No, you need the Congress because the Constitution grants the power to declare war and to raise an army.Thus, in order to go to war you required the Congress because they called up the troops.
Not a natural anything. The Framers were intent on denying the Executive to ability to declare a state of war and granted that power to the Congress. It's a deliberate constitutional check on executive authority.There was a natural check and balance, and a huge on at that, when it came to our military.
What "rhetoric" are you talking about?The President was CinC when the Congress called up the military since there was no standing army at the time, the rhetoric agrees well with that of a non-standing army.
In fact, nothing about that statement makes any sense at all.
There was "more of a check?" How so?I don't argue against a standing army nor do I argue that the President isn't CinC of that standing army. It was just that initially there was more of a check and we need to follow the Constitution now to enforce this check. Congress isn't given the power to "authorize military force", it has the power to declare war.
There is no difference in process or form between a congressional declaration of war and a congressional authorization to use military force to make war. In other words, as such, both work to announce the intent to initiate hostilities and to commence war wherein the President, as CiC will wage war. The check still exists.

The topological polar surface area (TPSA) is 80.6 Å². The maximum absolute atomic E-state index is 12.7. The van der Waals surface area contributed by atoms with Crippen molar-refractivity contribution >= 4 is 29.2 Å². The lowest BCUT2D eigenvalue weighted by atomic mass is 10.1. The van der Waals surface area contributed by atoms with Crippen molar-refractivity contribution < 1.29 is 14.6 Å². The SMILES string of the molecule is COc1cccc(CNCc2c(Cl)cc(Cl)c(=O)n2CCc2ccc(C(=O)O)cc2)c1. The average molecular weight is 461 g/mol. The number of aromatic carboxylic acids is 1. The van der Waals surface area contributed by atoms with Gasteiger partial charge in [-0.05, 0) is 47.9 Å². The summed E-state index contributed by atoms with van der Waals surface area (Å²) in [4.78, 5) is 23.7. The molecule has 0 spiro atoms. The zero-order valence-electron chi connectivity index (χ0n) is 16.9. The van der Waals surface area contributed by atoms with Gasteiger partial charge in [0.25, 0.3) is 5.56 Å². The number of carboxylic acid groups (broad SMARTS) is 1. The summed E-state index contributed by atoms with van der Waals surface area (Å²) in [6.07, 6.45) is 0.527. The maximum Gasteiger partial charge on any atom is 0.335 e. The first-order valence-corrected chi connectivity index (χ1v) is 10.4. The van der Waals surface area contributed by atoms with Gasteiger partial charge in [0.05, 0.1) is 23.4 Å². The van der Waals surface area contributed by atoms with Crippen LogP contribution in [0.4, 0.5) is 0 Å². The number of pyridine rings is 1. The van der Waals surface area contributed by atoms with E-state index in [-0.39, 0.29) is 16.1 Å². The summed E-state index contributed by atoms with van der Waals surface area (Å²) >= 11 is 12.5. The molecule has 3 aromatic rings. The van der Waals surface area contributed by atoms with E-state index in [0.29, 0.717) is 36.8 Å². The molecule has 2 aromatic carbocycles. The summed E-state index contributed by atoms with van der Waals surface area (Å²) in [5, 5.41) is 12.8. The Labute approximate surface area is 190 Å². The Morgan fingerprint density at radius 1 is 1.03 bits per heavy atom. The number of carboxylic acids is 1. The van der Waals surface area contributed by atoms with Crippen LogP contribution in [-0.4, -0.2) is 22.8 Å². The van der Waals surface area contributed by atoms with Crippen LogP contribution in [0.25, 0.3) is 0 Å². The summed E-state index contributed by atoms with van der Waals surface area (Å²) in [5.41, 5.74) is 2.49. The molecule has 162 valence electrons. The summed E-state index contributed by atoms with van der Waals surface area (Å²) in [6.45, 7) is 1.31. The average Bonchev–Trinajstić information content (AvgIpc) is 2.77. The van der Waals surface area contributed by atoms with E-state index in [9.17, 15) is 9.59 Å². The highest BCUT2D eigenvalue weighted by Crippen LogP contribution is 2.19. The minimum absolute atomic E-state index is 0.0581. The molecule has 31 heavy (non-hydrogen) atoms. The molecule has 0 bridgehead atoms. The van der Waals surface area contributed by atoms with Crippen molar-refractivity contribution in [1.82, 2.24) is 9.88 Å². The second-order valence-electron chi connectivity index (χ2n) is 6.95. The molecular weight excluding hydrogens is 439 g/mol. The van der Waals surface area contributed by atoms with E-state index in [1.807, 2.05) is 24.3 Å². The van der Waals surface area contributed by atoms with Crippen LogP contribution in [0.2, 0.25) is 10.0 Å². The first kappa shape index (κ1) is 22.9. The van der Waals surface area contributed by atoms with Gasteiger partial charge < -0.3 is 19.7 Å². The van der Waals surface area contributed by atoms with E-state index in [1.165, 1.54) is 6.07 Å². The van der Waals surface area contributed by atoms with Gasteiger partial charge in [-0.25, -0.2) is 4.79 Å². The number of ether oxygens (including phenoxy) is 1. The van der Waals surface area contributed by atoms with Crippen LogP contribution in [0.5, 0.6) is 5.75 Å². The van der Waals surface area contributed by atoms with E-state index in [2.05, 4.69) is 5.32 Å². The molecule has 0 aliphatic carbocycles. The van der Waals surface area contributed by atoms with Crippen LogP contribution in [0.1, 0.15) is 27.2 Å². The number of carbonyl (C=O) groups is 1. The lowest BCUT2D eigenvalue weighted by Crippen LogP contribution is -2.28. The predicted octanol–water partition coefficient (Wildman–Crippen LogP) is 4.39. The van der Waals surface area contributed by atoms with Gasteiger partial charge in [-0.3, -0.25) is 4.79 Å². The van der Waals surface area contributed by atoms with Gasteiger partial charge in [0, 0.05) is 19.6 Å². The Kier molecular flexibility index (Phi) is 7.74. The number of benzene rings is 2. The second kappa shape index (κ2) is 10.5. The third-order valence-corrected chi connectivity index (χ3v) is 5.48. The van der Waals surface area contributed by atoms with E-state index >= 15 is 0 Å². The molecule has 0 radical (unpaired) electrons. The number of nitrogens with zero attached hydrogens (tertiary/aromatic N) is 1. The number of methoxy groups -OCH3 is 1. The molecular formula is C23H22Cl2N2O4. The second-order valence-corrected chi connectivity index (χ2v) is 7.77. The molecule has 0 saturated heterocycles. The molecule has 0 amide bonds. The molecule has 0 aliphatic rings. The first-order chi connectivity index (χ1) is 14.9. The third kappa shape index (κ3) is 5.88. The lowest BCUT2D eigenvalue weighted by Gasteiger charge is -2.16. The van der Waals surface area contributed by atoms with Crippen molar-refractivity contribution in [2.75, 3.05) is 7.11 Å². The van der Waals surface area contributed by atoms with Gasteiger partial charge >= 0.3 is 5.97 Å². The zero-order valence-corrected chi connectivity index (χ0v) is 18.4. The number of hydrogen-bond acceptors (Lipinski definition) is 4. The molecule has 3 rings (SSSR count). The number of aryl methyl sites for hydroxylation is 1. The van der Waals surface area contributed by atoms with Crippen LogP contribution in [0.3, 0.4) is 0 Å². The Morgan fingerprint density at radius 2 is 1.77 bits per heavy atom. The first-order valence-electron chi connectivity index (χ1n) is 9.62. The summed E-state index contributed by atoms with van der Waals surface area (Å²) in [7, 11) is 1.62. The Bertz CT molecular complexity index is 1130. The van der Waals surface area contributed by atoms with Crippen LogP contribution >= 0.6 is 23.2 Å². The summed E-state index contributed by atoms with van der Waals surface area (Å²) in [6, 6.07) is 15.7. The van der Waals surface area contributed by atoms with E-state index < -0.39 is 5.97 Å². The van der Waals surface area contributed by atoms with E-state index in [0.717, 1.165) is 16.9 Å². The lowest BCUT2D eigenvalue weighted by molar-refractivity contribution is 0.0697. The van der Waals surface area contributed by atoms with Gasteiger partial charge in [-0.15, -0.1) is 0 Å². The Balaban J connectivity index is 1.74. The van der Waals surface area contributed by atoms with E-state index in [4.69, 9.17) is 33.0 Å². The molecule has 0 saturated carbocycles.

"Call up?" "A lot of bureaucracy?"Declarations of war call up a lot of bureaucracy and treaty and foreign relations.
I already asked you what this meant and you didn't respond. So I am asking you, again. What bureaucracy are you talking about?
The affect on treaties and other foreign relations is something totally different from a check on Executive power which has been what you've been discussing. You're harping on this despite it's irrelevance to the discussion about checks and balances because Al Gonzales said something about it. That you continue citing reveals your deep misunderstanding and general ignorance about the concept of checks and balances and the Framer's intent in granting Congress the power to declare war.